- is the linear vertical (up/down) motion
- is the linear lateral (side-to-side) motion
- is the linear longitudinal (front/back) motion
Rotation axes 
Vertical axis 
Vertical axis, or yaw axis — an axis drawn from top to bottom, and perpendicular to the other two axes. Parallel to the fuselage station.
The yaw axis is defined to be perpendicular to the body of the wings with its origin at the center of gravity and directed towards the bottom of the aircraft. A yaw motion is a movement of the nose of the aircraft from side to side. The pitch axis is perpendicular to the yaw axis and is parallel to the body of the wings with its origin at the center of gravity and directed towards the right wing tip. A pitch motion is an up or down movement of the nose of the aircraft. The roll axis is perpendicular to the other two axes with its origin at the center of gravity.
Lateral axis 
Lateral axis, transverse axis, or pitch axis — an axis running from the pilot's left to right The lateral axis passes through the plane from side to side. Rotation about this axis is called pitch. Pitch changes the vertical direction the aircraft's nose is pointing. The elevators are the primary control of pitch. Also called Transverse axis.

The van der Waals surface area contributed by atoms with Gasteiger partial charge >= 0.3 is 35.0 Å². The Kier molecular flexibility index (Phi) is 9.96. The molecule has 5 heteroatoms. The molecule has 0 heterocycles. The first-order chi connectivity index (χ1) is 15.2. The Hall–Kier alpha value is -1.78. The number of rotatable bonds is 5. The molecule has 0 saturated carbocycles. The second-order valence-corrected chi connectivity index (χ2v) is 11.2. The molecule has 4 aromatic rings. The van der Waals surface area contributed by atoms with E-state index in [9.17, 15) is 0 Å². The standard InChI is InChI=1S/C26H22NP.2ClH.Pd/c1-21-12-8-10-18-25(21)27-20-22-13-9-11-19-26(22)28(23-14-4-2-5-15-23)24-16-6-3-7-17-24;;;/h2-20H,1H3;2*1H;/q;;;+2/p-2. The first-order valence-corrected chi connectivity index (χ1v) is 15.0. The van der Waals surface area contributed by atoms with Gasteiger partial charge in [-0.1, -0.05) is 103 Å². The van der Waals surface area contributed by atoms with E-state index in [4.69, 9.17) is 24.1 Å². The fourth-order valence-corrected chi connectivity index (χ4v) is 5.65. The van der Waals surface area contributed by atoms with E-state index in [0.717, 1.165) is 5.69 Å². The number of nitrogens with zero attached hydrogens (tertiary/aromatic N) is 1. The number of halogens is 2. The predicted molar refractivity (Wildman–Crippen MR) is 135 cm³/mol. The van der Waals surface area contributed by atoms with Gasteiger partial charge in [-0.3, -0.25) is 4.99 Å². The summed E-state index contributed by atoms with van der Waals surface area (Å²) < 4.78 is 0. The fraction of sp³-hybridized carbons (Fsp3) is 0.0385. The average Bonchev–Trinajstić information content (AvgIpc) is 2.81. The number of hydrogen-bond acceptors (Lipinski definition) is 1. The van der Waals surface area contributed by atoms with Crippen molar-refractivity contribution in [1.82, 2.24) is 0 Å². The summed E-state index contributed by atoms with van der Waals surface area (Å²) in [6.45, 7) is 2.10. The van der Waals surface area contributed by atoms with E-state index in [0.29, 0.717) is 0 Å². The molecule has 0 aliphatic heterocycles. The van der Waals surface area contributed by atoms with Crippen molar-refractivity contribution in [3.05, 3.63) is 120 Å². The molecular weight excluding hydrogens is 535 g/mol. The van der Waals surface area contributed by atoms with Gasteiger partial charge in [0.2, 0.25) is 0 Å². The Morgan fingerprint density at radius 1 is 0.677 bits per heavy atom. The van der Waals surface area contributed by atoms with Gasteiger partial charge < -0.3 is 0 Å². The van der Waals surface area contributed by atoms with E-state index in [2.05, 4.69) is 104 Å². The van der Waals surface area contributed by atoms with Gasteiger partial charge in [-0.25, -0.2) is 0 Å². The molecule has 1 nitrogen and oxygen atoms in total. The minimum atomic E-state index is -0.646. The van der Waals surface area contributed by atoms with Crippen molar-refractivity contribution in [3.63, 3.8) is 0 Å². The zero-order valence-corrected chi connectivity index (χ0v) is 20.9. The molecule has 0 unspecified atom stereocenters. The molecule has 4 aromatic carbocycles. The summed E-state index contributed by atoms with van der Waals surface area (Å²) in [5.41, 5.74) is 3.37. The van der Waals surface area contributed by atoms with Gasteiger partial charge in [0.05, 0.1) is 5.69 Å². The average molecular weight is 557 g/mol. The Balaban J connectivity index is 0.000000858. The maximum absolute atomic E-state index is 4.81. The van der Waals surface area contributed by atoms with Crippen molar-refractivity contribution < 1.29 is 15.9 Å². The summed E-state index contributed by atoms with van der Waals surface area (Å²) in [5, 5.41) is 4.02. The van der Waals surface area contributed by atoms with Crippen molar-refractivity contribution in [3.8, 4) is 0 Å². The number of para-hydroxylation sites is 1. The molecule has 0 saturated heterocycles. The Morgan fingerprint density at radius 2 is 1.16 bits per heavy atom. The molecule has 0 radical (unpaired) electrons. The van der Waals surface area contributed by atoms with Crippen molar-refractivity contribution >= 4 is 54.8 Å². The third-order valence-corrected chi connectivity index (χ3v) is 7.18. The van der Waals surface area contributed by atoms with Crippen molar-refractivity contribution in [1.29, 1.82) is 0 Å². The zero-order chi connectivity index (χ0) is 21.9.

Longitudinal axis 
The longitudinal axis passes through the plane from nose to tail. Rotation about this axis is called bank or roll. Bank changes the orientation of the aircraft's wings with respect to the downward force of gravity. The pilot changes bank angle by increasing the lift on one wing and decreasing it on the other. This differential lift causes bank rotation around the longitudinal axis. The ailerons are the primary control of bank. The rudder also has a secondary effect on bank.
Rotation motions 
There are three special axes in any ship, called vertical, lateral and longitudinal axes. The movements around them are known as roll, pitch and yaw.
- is the rotation of a vessel about its longitudinal (front/back) axis
- is the rotation of a vessel about its transverse (side-to-side) axis
- is the rotation of a vessel about its vertical axis
There are methods for both passive and active motion stabilization used in some designs. They can include static hull features such as skegs and bilge keels, or active mechanical devices like counterweights, Antiroll Tanks, and stabilizers.
See also 
- translation (physics)
- Naval architecture
- Stern suction
- Ship stability
- Ship motion test
- Flight dynamics
- Society of Naval Architects and Marine Engineers (SNAME), "Principles of Naval Architecture", 1989, Vol. III, Pg.41, Section 3 - Ship Responses to Regular Waves